Using CRM Software Effectively

By Matthew J. Boyle

E-mail Story
Print Story
Although most CPA firms use Microsoft Outlook to manage their contacts, Outlook lacks the capability to use the stored information for business growth. When employees manage their own contact information and share it unsystematically, data-quality issues proliferate, and compiling and sorting correct, current information becomes an immense task. This can result in a firm that functions, from a marketing perspective, like several different small practices under one roof instead of a cohesive whole.

Properly managed, raw data can be pulled together using customer relationship management (CRM) software and turned into cohesive intelligence that can then be analyzed to—

  • forecast trends and firm revenue;
  • find growth opportunities within the firm;
  • make key management decisions; and
  • justify expenditures for marketing resources.

An essential element of any CRM software is ease of use. End users are often of different ages, backgrounds, and skill levels with technology. The CRM software chosen must be user-friendly yet flexible enough to be customized for the firm’s long-range plans. It should also have the flexibility to sync with and build on information already stored in Microsoft Outlook.

The CRM software must be able to track current clients, future prospects, and referral sources, as well as make that data accessible company-wide with appropriate security safeguards.

Creating Leverage for Growth

CRM software should be more than an electronic address book. A good CRM platform is the central point for leveraging the relationship intelligence possessed by all members of a firm. In addition to storing contact information, some CRM packages, such as ContactEase by Cole Valley (, track myriad details to help increase business and revenue while reducing time spent on marketing endeavors.

There are two avenues to pursue when using CRM software to grow a firm: increasing business from current clients, and obtaining new clients. The first step is to understand the firm’s current clients; their additional needs, and how their satisfaction and service can be improved. Once input is complete, the firm can evaluate the type and volume of work done for any given client—a snapshot of current and prior work. That information can then be analyzed to determine options for providing additional services.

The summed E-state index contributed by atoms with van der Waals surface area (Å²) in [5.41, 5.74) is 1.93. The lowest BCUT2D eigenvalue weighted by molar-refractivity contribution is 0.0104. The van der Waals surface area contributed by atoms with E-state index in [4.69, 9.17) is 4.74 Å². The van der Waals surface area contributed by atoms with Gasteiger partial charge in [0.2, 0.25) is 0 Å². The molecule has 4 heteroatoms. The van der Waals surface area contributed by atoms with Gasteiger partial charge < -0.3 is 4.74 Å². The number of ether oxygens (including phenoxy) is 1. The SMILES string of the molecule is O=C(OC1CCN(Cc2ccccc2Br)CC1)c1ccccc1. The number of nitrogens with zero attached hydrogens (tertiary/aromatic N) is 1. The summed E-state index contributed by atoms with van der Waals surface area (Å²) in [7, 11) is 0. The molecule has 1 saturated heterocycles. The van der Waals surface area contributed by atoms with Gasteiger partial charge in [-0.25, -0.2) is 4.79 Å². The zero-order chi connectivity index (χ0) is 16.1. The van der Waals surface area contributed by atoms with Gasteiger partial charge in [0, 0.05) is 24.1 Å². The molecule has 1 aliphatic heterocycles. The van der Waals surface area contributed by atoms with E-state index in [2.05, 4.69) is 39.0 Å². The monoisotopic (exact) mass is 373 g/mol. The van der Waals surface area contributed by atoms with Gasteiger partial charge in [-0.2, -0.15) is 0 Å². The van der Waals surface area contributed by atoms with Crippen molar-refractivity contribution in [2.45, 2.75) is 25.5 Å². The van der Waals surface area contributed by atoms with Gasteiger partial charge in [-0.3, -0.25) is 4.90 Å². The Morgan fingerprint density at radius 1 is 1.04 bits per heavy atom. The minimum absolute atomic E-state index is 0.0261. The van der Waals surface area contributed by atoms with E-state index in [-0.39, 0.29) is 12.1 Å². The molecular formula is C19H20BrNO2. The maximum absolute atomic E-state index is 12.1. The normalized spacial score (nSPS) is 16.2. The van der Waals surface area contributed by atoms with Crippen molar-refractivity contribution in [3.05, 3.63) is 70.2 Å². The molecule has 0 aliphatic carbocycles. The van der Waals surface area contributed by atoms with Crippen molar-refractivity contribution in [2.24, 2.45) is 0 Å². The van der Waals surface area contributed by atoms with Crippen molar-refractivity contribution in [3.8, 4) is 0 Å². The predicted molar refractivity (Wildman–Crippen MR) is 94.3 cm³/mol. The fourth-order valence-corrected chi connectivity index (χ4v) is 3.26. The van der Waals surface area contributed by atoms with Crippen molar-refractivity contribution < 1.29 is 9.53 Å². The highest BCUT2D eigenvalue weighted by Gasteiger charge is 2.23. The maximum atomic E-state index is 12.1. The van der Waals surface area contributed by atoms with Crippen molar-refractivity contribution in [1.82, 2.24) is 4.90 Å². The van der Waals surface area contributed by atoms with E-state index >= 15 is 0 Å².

Personal information about clients and prospects should be tracked as well, including clients’ interests and hobbies. Keeping track of birthdays, expectant mothers, and who is caring for an elderly parent helps staff remember to make appropriate inquiries of interest about personal situations when speaking or meeting with that client.

When all contact with clients is tracked in the database, a tab or section will show a user what everyone in the firm has done regarding a specific client. If a holiday card was sent, that should be noted. If a survey was sent, responses should be tracked. If a partner has had lunch with that client, that should be tracked as well. The text of e-mail sent to a client should be accessible through the CRM file, and so on.

A CRM system can provide accurate background information to facilitate account-staff turnovers and other transitions. When bringing a staff accountant up to date, tracking the entire history of the client is vital. Any staff member can be brought up to speed without a briefing from those who have previously assisted that customer.

Second, CRM software can help the marketing department track metrics on all aspects of the individuals and companies in the database. For example, running analysis on a client’s geographical location can pinpoint areas to pursue. Entire marketing strategies can be defined through the metrics extrapolated by the software.

CRM can lead to increased efficiency, effectiveness, and reliability of information when sending out newsletters, tax alerts, and other mailings. Instead of needing weeks to prepare for a prospect mailing, CRM software can compile and track all mailing lists, saving time and money. Following through by tracking potential leads or new business resulting from mailings in the database provides an advantage to the firm on competitive intelligence and gives guidance for the next round of marketing.

Information about new business that results from a referral should be tracked as well. The entire firm then knows not only which client is affiliated with which partner, but also which banker or which attorney. The firm should also track incoming recommendations, so that business can be referred back and the firm can maintain a mutually beneficial relationship with other professionals.

Flexible CRM software allows for modifications that will enhance the pursuit of business. The firm’s IT specialists should modify the software or create new processes for updating information in the database. For example, e-mail requests that include a link to the CRM database can be sent out to clients, allowing the recipient to type in responses to questions correlating to certain information in their files, essentially updating their own information. This improves data quality because it limits the chance of errors on the part of the firm.

Matthew J. Boyle is director of marketing at Moody, Famiglietti & Andronico, LLP (, a regional accounting and consulting firm based in North Andover, Mass.




















The CPA Journal is broadly recognized as an outstanding, technical-refereed publication aimed at public practitioners, management, educators, and other accounting professionals. It is edited by CPAs for CPAs. Our goal is to provide CPAs and other accounting professionals with the information and news to enable them to be successful accountants, managers, and executives in today's practice environments.

©2009 The New York State Society of CPAs. Legal Notices